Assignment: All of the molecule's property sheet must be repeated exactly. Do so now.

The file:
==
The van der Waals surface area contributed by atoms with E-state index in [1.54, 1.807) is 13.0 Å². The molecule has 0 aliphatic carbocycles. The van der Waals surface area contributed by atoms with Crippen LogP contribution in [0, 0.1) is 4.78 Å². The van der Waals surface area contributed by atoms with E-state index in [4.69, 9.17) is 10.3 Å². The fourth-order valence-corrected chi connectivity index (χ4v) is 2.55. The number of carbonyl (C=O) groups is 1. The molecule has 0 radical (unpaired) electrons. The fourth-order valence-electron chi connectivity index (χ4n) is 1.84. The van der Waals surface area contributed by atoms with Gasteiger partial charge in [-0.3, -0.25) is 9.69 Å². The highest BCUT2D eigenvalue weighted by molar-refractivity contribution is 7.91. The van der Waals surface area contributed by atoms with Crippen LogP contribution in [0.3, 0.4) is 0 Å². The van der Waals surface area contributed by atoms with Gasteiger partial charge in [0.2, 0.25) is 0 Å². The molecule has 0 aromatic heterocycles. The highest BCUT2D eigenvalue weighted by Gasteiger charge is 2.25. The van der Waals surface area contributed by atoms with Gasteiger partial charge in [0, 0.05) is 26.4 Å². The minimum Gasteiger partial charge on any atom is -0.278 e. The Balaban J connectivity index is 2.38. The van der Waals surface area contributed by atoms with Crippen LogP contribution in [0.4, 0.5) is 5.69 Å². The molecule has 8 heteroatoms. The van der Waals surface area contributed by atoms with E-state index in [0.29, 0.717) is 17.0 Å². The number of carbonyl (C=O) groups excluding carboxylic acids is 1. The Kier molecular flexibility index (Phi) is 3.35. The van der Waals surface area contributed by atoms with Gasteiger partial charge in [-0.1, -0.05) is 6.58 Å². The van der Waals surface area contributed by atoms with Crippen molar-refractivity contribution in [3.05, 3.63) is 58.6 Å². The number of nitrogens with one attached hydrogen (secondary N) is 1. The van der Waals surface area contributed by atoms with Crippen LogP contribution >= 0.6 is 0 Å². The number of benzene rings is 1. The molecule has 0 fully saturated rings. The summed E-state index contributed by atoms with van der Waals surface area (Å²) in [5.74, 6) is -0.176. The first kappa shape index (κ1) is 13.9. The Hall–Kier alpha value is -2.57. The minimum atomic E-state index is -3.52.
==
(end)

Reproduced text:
The van der Waals surface area contributed by atoms with E-state index in [1.54, 1.807) is 13.0 Å². The molecule has 0 aliphatic carbocycles. The van der Waals surface area contributed by atoms with Crippen LogP contribution in [0, 0.1) is 4.78 Å². The van der Waals surface area contributed by atoms with E-state index in [4.69, 9.17) is 10.3 Å². The fourth-order valence-corrected chi connectivity index (χ4v) is 2.55. The number of carbonyl (C=O) groups is 1. The molecule has 0 radical (unpaired) electrons. The fourth-order valence-electron chi connectivity index (χ4n) is 1.84. The van der Waals surface area contributed by atoms with Gasteiger partial charge in [-0.3, -0.25) is 9.69 Å². The highest BCUT2D eigenvalue weighted by molar-refractivity contribution is 7.91. The van der Waals surface area contributed by atoms with Crippen LogP contribution in [0.3, 0.4) is 0 Å². The van der Waals surface area contributed by atoms with Gasteiger partial charge in [0.2, 0.25) is 0 Å². The molecule has 0 aromatic heterocycles. The highest BCUT2D eigenvalue weighted by Gasteiger charge is 2.25. The van der Waals surface area contributed by atoms with Gasteiger partial charge in [0, 0.05) is 26.4 Å². The minimum Gasteiger partial charge on any atom is -0.278 e. The Balaban J connectivity index is 2.38. The van der Waals surface area contributed by atoms with Crippen LogP contribution in [0.4, 0.5) is 5.69 Å². The molecule has 8 heteroatoms. The van der Waals surface area contributed by atoms with E-state index in [0.29, 0.717) is 17.0 Å². The number of carbonyl (C=O) groups excluding carboxylic acids is 1. The Kier molecular flexibility index (Phi) is 3.35. The van der Waals surface area contributed by atoms with Gasteiger partial charge in [-0.1, -0.05) is 6.58 Å². The van der Waals surface area contributed by atoms with Crippen molar-refractivity contribution in [3.05, 3.63) is 58.6 Å². The number of nitrogens with one attached hydrogen (secondary N) is 1. The van der Waals surface area contributed by atoms with Crippen LogP contribution >= 0.6 is 0 Å². The number of benzene rings is 1. The molecule has 0 fully saturated rings. The summed E-state index contributed by atoms with van der Waals surface area (Å²) in [5.74, 6) is -0.176. The first kappa shape index (κ1) is 13.9. The Hall–Kier alpha value is -2.57. The minimum atomic E-state index is -3.52.